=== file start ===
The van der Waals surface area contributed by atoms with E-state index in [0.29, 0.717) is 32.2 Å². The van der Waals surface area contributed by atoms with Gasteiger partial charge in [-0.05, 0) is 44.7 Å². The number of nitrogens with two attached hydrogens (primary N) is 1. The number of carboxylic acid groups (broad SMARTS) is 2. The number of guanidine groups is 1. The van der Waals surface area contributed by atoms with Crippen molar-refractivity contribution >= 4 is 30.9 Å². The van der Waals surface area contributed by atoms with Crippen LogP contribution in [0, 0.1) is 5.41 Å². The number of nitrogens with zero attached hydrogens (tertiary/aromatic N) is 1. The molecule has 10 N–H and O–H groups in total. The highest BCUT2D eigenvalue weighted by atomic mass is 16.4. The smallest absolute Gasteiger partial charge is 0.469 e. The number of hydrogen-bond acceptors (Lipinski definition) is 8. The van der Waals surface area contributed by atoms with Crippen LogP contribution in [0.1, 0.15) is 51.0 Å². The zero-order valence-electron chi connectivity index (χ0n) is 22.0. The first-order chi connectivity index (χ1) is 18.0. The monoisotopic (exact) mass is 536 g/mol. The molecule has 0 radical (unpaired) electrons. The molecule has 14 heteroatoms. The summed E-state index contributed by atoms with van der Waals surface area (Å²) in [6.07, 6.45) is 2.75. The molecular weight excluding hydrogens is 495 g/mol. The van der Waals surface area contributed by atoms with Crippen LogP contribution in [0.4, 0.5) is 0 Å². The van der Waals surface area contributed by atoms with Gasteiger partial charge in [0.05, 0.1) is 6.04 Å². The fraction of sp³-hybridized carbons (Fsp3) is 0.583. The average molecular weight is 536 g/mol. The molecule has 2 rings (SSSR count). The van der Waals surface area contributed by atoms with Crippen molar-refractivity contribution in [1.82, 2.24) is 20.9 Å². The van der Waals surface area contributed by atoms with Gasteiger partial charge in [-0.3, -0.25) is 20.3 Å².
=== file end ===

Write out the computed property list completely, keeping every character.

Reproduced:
The van der Waals surface area contributed by atoms with E-state index in [0.29, 0.717) is 32.2 Å². The van der Waals surface area contributed by atoms with Gasteiger partial charge in [-0.05, 0) is 44.7 Å². The number of nitrogens with two attached hydrogens (primary N) is 1. The number of carboxylic acid groups (broad SMARTS) is 2. The number of guanidine groups is 1. The van der Waals surface area contributed by atoms with Crippen molar-refractivity contribution >= 4 is 30.9 Å². The van der Waals surface area contributed by atoms with Crippen LogP contribution in [0, 0.1) is 5.41 Å². The number of nitrogens with zero attached hydrogens (tertiary/aromatic N) is 1. The molecule has 10 N–H and O–H groups in total. The highest BCUT2D eigenvalue weighted by atomic mass is 16.4. The smallest absolute Gasteiger partial charge is 0.469 e. The number of hydrogen-bond acceptors (Lipinski definition) is 8. The van der Waals surface area contributed by atoms with Crippen LogP contribution in [0.1, 0.15) is 51.0 Å². The zero-order valence-electron chi connectivity index (χ0n) is 22.0. The first-order chi connectivity index (χ1) is 18.0. The monoisotopic (exact) mass is 536 g/mol. The molecule has 0 radical (unpaired) electrons. The molecule has 14 heteroatoms. The summed E-state index contributed by atoms with van der Waals surface area (Å²) in [6.07, 6.45) is 2.75. The molecular weight excluding hydrogens is 495 g/mol. The van der Waals surface area contributed by atoms with Crippen LogP contribution in [0.4, 0.5) is 0 Å². The van der Waals surface area contributed by atoms with Gasteiger partial charge in [0.05, 0.1) is 6.04 Å². The fraction of sp³-hybridized carbons (Fsp3) is 0.583. The average molecular weight is 536 g/mol. The molecule has 2 rings (SSSR count). The van der Waals surface area contributed by atoms with Crippen molar-refractivity contribution in [1.82, 2.24) is 20.9 Å². The van der Waals surface area contributed by atoms with Gasteiger partial charge in [-0.3, -0.25) is 20.3 Å².